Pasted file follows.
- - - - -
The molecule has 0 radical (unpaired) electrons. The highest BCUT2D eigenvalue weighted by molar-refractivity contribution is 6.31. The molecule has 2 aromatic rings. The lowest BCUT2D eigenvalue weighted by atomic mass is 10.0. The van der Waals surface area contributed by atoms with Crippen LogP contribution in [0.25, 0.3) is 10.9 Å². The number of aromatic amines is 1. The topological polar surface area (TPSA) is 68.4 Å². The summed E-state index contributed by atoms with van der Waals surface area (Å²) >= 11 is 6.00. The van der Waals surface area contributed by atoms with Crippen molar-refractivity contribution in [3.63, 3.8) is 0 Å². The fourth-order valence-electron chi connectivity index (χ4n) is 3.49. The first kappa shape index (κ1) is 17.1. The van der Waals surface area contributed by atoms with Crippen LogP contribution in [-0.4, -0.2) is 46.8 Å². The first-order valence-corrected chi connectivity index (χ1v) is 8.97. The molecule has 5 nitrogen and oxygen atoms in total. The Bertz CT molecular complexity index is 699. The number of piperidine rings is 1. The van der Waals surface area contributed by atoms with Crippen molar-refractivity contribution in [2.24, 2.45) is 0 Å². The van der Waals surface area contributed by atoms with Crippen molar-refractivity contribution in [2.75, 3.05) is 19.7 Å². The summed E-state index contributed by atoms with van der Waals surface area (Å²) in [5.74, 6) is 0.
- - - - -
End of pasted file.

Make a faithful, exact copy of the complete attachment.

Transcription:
The molecule has 0 radical (unpaired) electrons. The highest BCUT2D eigenvalue weighted by molar-refractivity contribution is 6.31. The molecule has 2 aromatic rings. The lowest BCUT2D eigenvalue weighted by atomic mass is 10.0. The van der Waals surface area contributed by atoms with Crippen LogP contribution in [0.25, 0.3) is 10.9 Å². The number of aromatic amines is 1. The topological polar surface area (TPSA) is 68.4 Å². The summed E-state index contributed by atoms with van der Waals surface area (Å²) >= 11 is 6.00. The van der Waals surface area contributed by atoms with Crippen molar-refractivity contribution in [3.63, 3.8) is 0 Å². The fourth-order valence-electron chi connectivity index (χ4n) is 3.49. The first kappa shape index (κ1) is 17.1. The van der Waals surface area contributed by atoms with Crippen LogP contribution in [-0.4, -0.2) is 46.8 Å². The first-order valence-corrected chi connectivity index (χ1v) is 8.97. The molecule has 5 nitrogen and oxygen atoms in total. The Bertz CT molecular complexity index is 699. The number of piperidine rings is 1. The van der Waals surface area contributed by atoms with Crippen molar-refractivity contribution in [2.24, 2.45) is 0 Å². The van der Waals surface area contributed by atoms with Crippen molar-refractivity contribution in [2.75, 3.05) is 19.7 Å². The summed E-state index contributed by atoms with van der Waals surface area (Å²) in [5.74, 6) is 0.